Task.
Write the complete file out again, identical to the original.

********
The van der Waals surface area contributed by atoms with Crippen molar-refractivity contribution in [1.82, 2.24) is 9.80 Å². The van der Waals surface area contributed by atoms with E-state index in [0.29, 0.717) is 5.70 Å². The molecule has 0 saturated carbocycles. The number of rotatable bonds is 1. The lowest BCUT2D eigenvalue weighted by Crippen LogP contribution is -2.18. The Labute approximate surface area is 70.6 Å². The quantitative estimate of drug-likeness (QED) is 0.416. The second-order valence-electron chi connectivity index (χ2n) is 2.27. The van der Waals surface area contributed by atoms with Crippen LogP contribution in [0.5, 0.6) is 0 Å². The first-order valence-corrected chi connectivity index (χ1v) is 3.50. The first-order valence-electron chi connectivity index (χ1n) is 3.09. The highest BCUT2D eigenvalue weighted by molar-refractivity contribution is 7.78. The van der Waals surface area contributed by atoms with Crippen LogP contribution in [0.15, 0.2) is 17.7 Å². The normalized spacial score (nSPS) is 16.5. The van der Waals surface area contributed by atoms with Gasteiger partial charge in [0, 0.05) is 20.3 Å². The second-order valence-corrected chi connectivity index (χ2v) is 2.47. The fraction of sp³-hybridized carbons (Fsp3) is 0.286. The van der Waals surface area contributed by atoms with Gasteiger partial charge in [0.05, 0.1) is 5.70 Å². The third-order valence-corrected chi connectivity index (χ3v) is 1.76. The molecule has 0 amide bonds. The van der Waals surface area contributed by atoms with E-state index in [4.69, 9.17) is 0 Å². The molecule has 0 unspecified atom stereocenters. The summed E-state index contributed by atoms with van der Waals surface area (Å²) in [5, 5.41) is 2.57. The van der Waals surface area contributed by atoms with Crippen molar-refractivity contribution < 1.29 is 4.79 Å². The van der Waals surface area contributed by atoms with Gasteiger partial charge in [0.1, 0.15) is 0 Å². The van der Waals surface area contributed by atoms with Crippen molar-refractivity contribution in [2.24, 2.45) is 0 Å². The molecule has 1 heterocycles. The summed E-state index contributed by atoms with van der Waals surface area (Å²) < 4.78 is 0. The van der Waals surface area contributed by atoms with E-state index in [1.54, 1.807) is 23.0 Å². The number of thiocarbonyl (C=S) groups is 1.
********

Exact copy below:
The van der Waals surface area contributed by atoms with Crippen molar-refractivity contribution in [1.82, 2.24) is 9.80 Å². The van der Waals surface area contributed by atoms with E-state index in [0.29, 0.717) is 5.70 Å². The molecule has 0 saturated carbocycles. The number of rotatable bonds is 1. The lowest BCUT2D eigenvalue weighted by Crippen LogP contribution is -2.18. The Labute approximate surface area is 70.6 Å². The quantitative estimate of drug-likeness (QED) is 0.416. The second-order valence-electron chi connectivity index (χ2n) is 2.27. The van der Waals surface area contributed by atoms with Crippen LogP contribution in [0.5, 0.6) is 0 Å². The first-order valence-corrected chi connectivity index (χ1v) is 3.50. The first-order valence-electron chi connectivity index (χ1n) is 3.09. The highest BCUT2D eigenvalue weighted by molar-refractivity contribution is 7.78. The van der Waals surface area contributed by atoms with Crippen LogP contribution in [0.15, 0.2) is 17.7 Å². The normalized spacial score (nSPS) is 16.5. The van der Waals surface area contributed by atoms with Gasteiger partial charge in [0, 0.05) is 20.3 Å². The second-order valence-corrected chi connectivity index (χ2v) is 2.47. The fraction of sp³-hybridized carbons (Fsp3) is 0.286. The van der Waals surface area contributed by atoms with Gasteiger partial charge in [0.05, 0.1) is 5.70 Å². The third-order valence-corrected chi connectivity index (χ3v) is 1.76. The molecule has 0 amide bonds. The van der Waals surface area contributed by atoms with E-state index in [4.69, 9.17) is 0 Å². The molecule has 0 unspecified atom stereocenters. The summed E-state index contributed by atoms with van der Waals surface area (Å²) in [5, 5.41) is 2.57. The van der Waals surface area contributed by atoms with Crippen molar-refractivity contribution < 1.29 is 4.79 Å². The van der Waals surface area contributed by atoms with Gasteiger partial charge in [0.1, 0.15) is 0 Å². The van der Waals surface area contributed by atoms with Crippen molar-refractivity contribution in [2.24, 2.45) is 0 Å². The molecule has 1 heterocycles. The summed E-state index contributed by atoms with van der Waals surface area (Å²) < 4.78 is 0. The van der Waals surface area contributed by atoms with E-state index in [1.54, 1.807) is 23.0 Å². The number of thiocarbonyl (C=S) groups is 1.